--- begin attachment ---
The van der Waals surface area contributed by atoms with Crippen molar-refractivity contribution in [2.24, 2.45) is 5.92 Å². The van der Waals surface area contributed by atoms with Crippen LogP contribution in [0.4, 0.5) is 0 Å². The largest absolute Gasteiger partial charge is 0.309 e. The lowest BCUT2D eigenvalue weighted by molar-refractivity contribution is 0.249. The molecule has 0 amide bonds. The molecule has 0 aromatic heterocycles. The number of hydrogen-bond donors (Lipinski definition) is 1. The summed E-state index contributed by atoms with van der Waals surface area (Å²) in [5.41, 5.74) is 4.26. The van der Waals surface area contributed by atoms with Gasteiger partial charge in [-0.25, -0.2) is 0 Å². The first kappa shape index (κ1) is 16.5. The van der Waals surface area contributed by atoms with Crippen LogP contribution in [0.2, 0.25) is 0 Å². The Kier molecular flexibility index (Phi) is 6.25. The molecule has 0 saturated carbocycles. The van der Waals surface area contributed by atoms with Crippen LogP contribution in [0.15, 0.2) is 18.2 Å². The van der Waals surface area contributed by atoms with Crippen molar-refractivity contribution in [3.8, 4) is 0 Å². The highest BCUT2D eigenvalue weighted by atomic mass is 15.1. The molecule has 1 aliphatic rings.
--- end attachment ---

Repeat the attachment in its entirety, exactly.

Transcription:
The van der Waals surface area contributed by atoms with Crippen molar-refractivity contribution in [2.24, 2.45) is 5.92 Å². The van der Waals surface area contributed by atoms with Crippen LogP contribution in [0.4, 0.5) is 0 Å². The largest absolute Gasteiger partial charge is 0.309 e. The lowest BCUT2D eigenvalue weighted by molar-refractivity contribution is 0.249. The molecule has 0 amide bonds. The molecule has 0 aromatic heterocycles. The number of hydrogen-bond donors (Lipinski definition) is 1. The summed E-state index contributed by atoms with van der Waals surface area (Å²) in [5.41, 5.74) is 4.26. The van der Waals surface area contributed by atoms with Gasteiger partial charge in [-0.25, -0.2) is 0 Å². The first kappa shape index (κ1) is 16.5. The van der Waals surface area contributed by atoms with Crippen LogP contribution in [0.2, 0.25) is 0 Å². The Kier molecular flexibility index (Phi) is 6.25. The molecule has 0 saturated carbocycles. The van der Waals surface area contributed by atoms with Crippen LogP contribution in [0.15, 0.2) is 18.2 Å². The van der Waals surface area contributed by atoms with Crippen molar-refractivity contribution in [3.8, 4) is 0 Å². The highest BCUT2D eigenvalue weighted by atomic mass is 15.1. The molecule has 1 aliphatic rings.